Of course, specifically . . . if two good guys (and let’s say I’m one of those good guys) were trapped in a room with a ticking bomb during Christmas, I’d prefer to know the other person can disarm bombs and really don’t care what he or she thinks about boxers vs. briefs or believes about abstinence.

What we believe/think/know about something, or what another person believes/thinks/knows about something, is always situational. Which is to say, are you planning to marry the other person or are you sharing an elevator ride to the tenth floor?

And yet I’m mostly a firm believer in belief.

During Advent and Christmas, I suspect many suspend knowing or thinking to enthusiastically (or reluctantly) embrace belief. What do we know about Joseph and Mary’s journey to Bethlehem? What do you think about those three wise men? Oops, sorry, we have no idea if there were three or thirty magi, though we know three gifts were mentioned in one insignificant (or magnificent) passage in a single Gospel. What do you KNOW about Jesus’ birth? I mean the real birth. The date. The place. The witnesses. What do you THINK about Jesus’ birth? Was Mary a virgin, did angels sing and how much fretting and scheming did Herod do? How much of a chasm exists between what you know/think and your BELIEFS? Is the difference a gap as modest as a manger or bigger than a barn?

What do I believe about Christmas? (And you can ask yourself the same question . . . what are your deepest, most real and revealing beliefs about this holy, peculiar season?)

Do you want to know what I believe? Continue reading →

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In Between Times

I wonder . . . what Christmas do you remember?

No, no, no – I’m not talking about when you were a kid and there was that special toy or the year you were ten and skated in New York’s Rockefeller Center and the night was magical or when you surprised “Santa” near the tree as he (er, your father, brother, uncle) munched on the peanut butter cookies you left while putting a pony under the tree.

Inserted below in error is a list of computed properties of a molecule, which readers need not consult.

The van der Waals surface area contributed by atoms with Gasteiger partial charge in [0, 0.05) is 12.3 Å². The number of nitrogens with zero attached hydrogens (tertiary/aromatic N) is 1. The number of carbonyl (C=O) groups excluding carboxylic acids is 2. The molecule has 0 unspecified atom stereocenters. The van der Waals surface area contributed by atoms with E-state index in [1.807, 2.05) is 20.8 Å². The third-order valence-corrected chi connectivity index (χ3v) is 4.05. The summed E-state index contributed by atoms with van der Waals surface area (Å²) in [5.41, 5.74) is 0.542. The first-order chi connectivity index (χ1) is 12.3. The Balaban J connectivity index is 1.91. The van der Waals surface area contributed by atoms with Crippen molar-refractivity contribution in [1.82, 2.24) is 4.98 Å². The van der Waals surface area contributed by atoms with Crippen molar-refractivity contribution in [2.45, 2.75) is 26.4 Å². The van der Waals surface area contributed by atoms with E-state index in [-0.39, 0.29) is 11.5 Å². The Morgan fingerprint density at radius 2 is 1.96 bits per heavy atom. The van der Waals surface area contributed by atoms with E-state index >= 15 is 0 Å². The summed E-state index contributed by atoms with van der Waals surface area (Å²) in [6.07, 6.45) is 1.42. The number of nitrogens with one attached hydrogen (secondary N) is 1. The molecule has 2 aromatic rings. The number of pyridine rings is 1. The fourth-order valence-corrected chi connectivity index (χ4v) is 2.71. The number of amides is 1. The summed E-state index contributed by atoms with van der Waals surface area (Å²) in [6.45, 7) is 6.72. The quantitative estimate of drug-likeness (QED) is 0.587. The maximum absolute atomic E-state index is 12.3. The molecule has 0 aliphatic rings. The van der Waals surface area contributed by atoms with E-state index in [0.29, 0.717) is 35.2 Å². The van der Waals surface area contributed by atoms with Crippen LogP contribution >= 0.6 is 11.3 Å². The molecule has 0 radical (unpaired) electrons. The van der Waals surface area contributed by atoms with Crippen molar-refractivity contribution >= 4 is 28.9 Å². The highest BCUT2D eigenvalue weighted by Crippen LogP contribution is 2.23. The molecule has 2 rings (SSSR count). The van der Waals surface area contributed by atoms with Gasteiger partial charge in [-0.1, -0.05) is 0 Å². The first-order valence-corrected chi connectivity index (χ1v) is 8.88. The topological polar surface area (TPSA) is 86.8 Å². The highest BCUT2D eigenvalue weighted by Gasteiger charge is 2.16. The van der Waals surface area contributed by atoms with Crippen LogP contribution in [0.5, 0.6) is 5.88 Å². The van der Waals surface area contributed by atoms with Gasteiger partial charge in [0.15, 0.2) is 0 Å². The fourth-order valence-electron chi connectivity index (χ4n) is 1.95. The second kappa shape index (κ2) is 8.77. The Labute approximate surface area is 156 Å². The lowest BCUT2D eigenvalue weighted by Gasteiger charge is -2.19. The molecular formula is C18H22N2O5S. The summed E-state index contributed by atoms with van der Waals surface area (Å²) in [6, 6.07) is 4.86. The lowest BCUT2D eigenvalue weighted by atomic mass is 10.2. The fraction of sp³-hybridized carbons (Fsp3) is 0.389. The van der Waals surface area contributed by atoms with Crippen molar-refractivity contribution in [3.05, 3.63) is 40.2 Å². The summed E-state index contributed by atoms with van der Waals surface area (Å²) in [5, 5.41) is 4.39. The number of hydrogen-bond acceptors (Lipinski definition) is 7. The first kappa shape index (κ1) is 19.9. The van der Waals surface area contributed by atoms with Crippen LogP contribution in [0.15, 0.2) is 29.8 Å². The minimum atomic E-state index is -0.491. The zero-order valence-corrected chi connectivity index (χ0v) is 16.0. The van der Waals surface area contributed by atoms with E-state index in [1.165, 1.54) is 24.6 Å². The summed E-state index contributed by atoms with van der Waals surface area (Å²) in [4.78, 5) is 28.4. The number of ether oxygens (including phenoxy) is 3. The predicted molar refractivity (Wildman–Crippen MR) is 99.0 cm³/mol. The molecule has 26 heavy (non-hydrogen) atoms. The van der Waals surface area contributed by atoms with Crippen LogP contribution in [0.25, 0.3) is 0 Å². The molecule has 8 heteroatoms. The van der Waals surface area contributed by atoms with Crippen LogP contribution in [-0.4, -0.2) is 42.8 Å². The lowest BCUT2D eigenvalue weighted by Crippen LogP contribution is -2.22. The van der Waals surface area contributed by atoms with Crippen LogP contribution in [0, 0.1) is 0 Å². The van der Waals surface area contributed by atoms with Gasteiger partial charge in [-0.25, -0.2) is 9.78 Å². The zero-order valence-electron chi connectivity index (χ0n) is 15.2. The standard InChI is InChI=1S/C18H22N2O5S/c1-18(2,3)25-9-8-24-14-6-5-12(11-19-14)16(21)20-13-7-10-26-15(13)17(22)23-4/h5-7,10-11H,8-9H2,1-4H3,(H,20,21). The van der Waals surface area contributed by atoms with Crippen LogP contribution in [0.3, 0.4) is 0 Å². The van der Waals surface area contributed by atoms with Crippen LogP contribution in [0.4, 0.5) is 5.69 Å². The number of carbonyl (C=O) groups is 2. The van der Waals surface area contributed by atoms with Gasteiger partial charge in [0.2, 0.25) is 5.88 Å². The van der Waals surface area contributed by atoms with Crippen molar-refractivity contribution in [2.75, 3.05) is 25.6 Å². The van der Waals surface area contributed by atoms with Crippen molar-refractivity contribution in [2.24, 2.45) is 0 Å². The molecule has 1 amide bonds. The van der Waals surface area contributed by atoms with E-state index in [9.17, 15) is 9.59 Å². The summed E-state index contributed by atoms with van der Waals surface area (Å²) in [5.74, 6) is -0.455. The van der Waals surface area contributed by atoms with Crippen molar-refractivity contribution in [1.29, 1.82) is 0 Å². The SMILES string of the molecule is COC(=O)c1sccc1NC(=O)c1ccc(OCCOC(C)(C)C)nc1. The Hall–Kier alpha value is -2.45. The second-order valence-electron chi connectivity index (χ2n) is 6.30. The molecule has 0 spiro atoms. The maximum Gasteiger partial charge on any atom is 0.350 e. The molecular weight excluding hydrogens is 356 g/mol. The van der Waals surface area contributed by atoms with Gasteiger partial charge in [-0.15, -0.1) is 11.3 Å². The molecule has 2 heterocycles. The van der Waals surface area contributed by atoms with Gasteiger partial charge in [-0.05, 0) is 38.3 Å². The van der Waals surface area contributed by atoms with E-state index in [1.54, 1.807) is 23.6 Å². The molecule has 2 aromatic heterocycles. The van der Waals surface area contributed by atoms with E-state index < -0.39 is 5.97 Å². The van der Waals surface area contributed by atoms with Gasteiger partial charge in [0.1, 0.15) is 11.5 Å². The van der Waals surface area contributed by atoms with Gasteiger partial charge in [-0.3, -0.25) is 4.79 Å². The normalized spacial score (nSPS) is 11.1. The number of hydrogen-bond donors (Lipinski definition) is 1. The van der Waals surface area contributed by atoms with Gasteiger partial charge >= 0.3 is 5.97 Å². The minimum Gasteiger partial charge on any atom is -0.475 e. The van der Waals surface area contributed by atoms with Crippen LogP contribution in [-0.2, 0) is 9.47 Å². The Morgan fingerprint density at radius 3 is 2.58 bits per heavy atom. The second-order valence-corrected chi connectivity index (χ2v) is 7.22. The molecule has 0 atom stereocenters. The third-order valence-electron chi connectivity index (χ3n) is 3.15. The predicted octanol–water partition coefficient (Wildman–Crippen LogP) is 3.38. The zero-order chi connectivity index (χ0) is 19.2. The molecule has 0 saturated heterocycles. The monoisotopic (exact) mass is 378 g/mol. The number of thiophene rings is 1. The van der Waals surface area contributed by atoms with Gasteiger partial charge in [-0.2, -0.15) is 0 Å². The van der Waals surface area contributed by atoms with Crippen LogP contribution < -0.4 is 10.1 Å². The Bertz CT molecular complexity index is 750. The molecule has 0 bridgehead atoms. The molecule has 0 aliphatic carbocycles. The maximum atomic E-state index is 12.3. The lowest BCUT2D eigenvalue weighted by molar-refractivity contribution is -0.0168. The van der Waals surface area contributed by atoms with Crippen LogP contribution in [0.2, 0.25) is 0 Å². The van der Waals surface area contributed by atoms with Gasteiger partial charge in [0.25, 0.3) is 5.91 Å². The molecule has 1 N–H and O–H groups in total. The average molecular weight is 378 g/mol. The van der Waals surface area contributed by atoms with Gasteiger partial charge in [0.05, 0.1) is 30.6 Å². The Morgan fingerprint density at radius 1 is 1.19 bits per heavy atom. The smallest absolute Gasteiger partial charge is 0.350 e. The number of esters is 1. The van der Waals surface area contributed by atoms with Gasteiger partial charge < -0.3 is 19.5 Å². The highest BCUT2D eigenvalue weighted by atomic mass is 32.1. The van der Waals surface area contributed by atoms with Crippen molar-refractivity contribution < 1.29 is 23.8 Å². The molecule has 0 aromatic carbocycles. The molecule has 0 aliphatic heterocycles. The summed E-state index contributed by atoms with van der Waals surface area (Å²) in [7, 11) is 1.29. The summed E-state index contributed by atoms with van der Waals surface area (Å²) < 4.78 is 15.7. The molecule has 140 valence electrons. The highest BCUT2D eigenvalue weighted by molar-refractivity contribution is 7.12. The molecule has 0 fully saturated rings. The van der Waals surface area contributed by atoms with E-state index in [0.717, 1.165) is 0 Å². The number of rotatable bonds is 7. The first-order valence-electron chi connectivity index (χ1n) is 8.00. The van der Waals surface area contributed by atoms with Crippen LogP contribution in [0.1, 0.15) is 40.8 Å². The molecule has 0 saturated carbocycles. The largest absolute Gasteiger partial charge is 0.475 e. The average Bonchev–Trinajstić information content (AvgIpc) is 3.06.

No childhood memories, please.

Be a card-carrying adult about it, long past the so-called magic time. After cynicism and weariness arrived . . . and enthusiasm and innocence left the building a decade or more ago. And yet, you still felt Christmas’ deepest meanings…

This is one for me . . . as I started working at my last church, I was leaving a job as a hospice chaplain. The congregation had an early and late Christmas Eve service. But I promised one hospice patient I’d visit her that night . . . and so I drove to her home between the two celebrations. Joy to the World echoed for me. Laughter still resonated from a Christmas Eve children’s sermon. And there was the exhaustion of the season. However, for a few moments, with a mother who was dying and a daughter who cared for her, I sat in a quiet dark house. We prayed. We swapped long ago family memories. I became, in the season of wonderment, I silent holder of hands and whisperer of God’s forever good news. Unto us a child is born, but there is still dying and death. And, with dying and death, there is still a silent night, a holy night, a time and place of embracing others.

I’ll always remember that night. And what of you . . .?